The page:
FIG. 6a shows PACKER UNIT I in another mode of closure, wherein pipe 19a is a larger diameter than pipe 19. In this case, the opposite sides 49 of plates 51 do not come into engagement with the opposite sides 48 of plates 50; rather, plates 51 approach toward interfitting engagement with plates 50, and elastomeric or rubber material 34 may extrude into the spaces 200 between the sides 48 and 49 of the plates if constricting pressure is sufficiently great. Note in FIG. 6b that the plate sides 48 and 49 may taper away from the mass of body 34, so that elastomeric material 34e flowing or extruding into space 200 tapers away from that mass, to minimize stretch and flow in that space. Also, plate corners 48a and 49a may be rounded to prevent tearing during such flow, into and out of space 200 as the packer is constricted and later released, to expand. Space 200 is radially elongated. Also, rubber 34e tends to be forced back toward the main body 34 as plate edges 48 and 49 move relatively together during constriction, so that the rubber does not become entrapped between such edges to resist relative closure. This in turn facilitates full forward motion of the inserts to support the rubber that seals against the pipe 19. Bottom plates may be similarly formed.

PACKER UNIT II

Referring now to FIGS. 10-12, the inserts 80 and 81 correspond generally to inserts 30 and 32, respectively, with webs 82 and 83 embedded in elastomeric annular body 84. Top plates 85 and 86 correspond to top plates 50 and 51, respectively. In fact 86 and 51 may be identical. In addition, the radially inward opposite side extents of the plates 85 have dovetail interfit, as for example is illustrated in FIG. 12 by interfit of the tongue 85a (protruding from plate side 87) into the recess 88 (formed in side 89). Thus, plates 85 become interlocked in mutually supported relation. Bottom plates, not shown, may have configurations like the top plates.

PACKER UNIT III

In FIG. 13, the inserts 90 and 91 correspond generally to inserts 30 and 32, respectively, with webs 92 and 93 embedded in elastomeric annular body 94. Top plates 95 and 96 correspond to top plates 50 and 51, respectively. In addition, the radially inward opposite side extents of the plates 95 have overlapping relation in one direction about packer axis 40, when the packer inserts are radially inwardly displaced to maximum extent, thus, for example, the inward side extents 95a of the plates 95 overlap the beveled opposited side extents 97 of adjacent plates 95, locking those plates in mutually supported relation. Bottom plates, not shown, may have configurations like the top plates.

PACKER UNIT IV

In FIG. 14, the inserts 100 and 101 correspond generally to inserts 30 and 32, respectively, with webs 102 and 103 embedded in elastomeric body 104. Top plates 105 and 106 correspond to top plates 50 and 51, respectively. In addition, the radially inwardly directed opposite sides 107 and 108 of the plates 105 are substantially parallel throughout the major length of said sides; i.e., only the innermost edges 109 and 110 of those sides are rounded, inwardly of interengaged plate corners at 111. Bottom plates, not shown, may have configuration like those of the top plates.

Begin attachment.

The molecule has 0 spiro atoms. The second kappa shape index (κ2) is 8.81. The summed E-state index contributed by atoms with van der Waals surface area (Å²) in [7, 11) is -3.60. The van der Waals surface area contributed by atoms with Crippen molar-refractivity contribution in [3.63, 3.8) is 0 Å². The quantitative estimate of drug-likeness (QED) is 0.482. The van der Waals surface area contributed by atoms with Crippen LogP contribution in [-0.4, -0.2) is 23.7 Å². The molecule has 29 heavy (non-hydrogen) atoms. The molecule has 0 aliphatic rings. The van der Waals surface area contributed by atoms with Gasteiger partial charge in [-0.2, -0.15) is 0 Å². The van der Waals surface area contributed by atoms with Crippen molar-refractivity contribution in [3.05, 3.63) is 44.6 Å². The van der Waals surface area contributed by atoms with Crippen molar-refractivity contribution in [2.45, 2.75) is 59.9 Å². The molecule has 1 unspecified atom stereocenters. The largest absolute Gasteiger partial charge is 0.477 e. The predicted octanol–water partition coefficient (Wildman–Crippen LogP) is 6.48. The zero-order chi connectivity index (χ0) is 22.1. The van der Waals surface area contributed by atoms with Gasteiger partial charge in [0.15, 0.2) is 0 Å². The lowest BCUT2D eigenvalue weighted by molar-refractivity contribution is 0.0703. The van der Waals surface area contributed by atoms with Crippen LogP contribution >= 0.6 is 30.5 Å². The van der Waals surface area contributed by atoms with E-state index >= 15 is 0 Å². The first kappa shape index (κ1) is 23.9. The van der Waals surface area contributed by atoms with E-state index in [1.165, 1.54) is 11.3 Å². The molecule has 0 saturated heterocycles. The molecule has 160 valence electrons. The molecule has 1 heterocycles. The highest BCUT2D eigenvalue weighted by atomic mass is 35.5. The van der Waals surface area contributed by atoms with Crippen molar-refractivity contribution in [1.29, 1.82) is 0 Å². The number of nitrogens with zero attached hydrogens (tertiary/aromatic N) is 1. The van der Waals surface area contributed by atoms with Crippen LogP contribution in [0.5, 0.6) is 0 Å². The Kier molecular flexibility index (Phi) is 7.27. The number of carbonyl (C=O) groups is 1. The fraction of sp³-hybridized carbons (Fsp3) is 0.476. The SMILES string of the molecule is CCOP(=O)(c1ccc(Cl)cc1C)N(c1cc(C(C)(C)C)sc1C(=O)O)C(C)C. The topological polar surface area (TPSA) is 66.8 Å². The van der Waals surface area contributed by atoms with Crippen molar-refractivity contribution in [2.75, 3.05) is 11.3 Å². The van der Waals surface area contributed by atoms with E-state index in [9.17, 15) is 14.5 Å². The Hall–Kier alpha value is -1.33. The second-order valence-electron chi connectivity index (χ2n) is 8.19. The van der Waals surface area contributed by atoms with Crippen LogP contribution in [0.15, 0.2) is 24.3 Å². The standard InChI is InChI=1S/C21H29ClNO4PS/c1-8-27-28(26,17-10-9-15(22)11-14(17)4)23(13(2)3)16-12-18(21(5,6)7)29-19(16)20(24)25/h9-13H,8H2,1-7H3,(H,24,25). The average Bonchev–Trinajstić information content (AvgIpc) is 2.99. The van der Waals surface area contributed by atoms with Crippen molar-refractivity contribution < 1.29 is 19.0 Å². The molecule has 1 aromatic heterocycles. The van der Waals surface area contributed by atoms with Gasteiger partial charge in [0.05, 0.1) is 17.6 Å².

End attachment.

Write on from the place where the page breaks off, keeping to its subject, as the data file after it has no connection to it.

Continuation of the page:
PACKER UNIT V

In FIGS. 15-17, the inserts 120 and 121 correspond generally to inserts 30 and 32, respectively, with webs 122 and 123 embedded in elastomeric body 124. Top plates 125 and 126 correspond respectively to top plates 50 and 51. Further, plates 121 have inwardly facing shoulders 127 on wings 128 which closely circumferentially overlap radially outwardly facing shoulders or extents 129 of plates 125, in response to compressive displacement of the packer, as seen in FIG. 17. This condition occures simultaneously with interengagement of opposite side shoulders 130 on plates 126 with opposite side shoulder 131 on plates 125. Note the sealing engagement of the elastomeric folds 132 of the packer body with the pipe, in FIG. 17. Bottom plates, not shown, may have configurations like those of the top plates.

PACKER UNIT VI

In FIGS. 18 and 19, certain top plates 135 formed by certain inserts 136 (with webs 137) are circularly spaced in one ring shaped path about axis 40 and pipe 19; and other top plates 138 formed by other inserts 139 (with webs 140) are circularly spaced in another ring shaped path about axis 40 and pipe 19. Such paths are concentric, with the plates 138 lying generally radially outwardly of plates 135; further, each plate 138 overlaps or bridges portions of two plates 135, as is clear from the drawings. In fully closed condition of the packer, as seen in FIG. 19, the inner concave sides 141 of plates 138 engage and fit the convex outer sides 142 of plates 135; and the radially straight opposite sides 143 of plates 135 are interengaged; and the radially straight opposite sides 144 of plates 138 are interengaged. The packer elastomeric annular body 146 embeds webs 137 and 140 as shown, and is downwardly grooved between the plates. Bottom plates, not shown, may have configurations like those of the top plates.

PACKER UNIT VII